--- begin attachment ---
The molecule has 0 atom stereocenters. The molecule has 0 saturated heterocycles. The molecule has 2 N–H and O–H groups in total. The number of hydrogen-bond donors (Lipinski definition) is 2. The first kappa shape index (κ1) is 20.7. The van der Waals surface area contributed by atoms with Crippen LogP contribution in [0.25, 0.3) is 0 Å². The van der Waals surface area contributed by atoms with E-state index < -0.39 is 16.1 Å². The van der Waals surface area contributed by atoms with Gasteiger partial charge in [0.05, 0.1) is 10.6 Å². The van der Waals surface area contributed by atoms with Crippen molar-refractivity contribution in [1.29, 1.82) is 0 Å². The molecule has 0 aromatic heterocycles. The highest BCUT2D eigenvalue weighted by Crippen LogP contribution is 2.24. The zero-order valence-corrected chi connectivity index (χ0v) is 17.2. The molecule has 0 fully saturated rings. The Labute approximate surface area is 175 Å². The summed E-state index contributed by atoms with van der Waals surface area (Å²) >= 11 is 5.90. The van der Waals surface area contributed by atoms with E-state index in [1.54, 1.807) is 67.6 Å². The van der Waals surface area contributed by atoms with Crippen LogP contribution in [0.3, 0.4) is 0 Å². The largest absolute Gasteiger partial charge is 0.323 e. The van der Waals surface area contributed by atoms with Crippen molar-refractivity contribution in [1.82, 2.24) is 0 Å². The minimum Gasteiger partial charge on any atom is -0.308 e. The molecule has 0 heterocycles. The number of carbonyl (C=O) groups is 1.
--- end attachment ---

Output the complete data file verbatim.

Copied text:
The molecule has 0 atom stereocenters. The molecule has 0 saturated heterocycles. The molecule has 2 N–H and O–H groups in total. The number of hydrogen-bond donors (Lipinski definition) is 2. The first kappa shape index (κ1) is 20.7. The van der Waals surface area contributed by atoms with Crippen LogP contribution in [0.25, 0.3) is 0 Å². The van der Waals surface area contributed by atoms with E-state index < -0.39 is 16.1 Å². The van der Waals surface area contributed by atoms with Gasteiger partial charge in [0.05, 0.1) is 10.6 Å². The van der Waals surface area contributed by atoms with Crippen molar-refractivity contribution in [1.29, 1.82) is 0 Å². The molecule has 0 aromatic heterocycles. The highest BCUT2D eigenvalue weighted by Crippen LogP contribution is 2.24. The zero-order valence-corrected chi connectivity index (χ0v) is 17.2. The molecule has 0 fully saturated rings. The Labute approximate surface area is 175 Å². The summed E-state index contributed by atoms with van der Waals surface area (Å²) >= 11 is 5.90. The van der Waals surface area contributed by atoms with E-state index in [1.54, 1.807) is 67.6 Å². The van der Waals surface area contributed by atoms with Crippen LogP contribution in [0.3, 0.4) is 0 Å². The largest absolute Gasteiger partial charge is 0.323 e. The van der Waals surface area contributed by atoms with Crippen molar-refractivity contribution in [1.82, 2.24) is 0 Å². The minimum Gasteiger partial charge on any atom is -0.308 e. The molecule has 0 heterocycles. The number of carbonyl (C=O) groups is 1.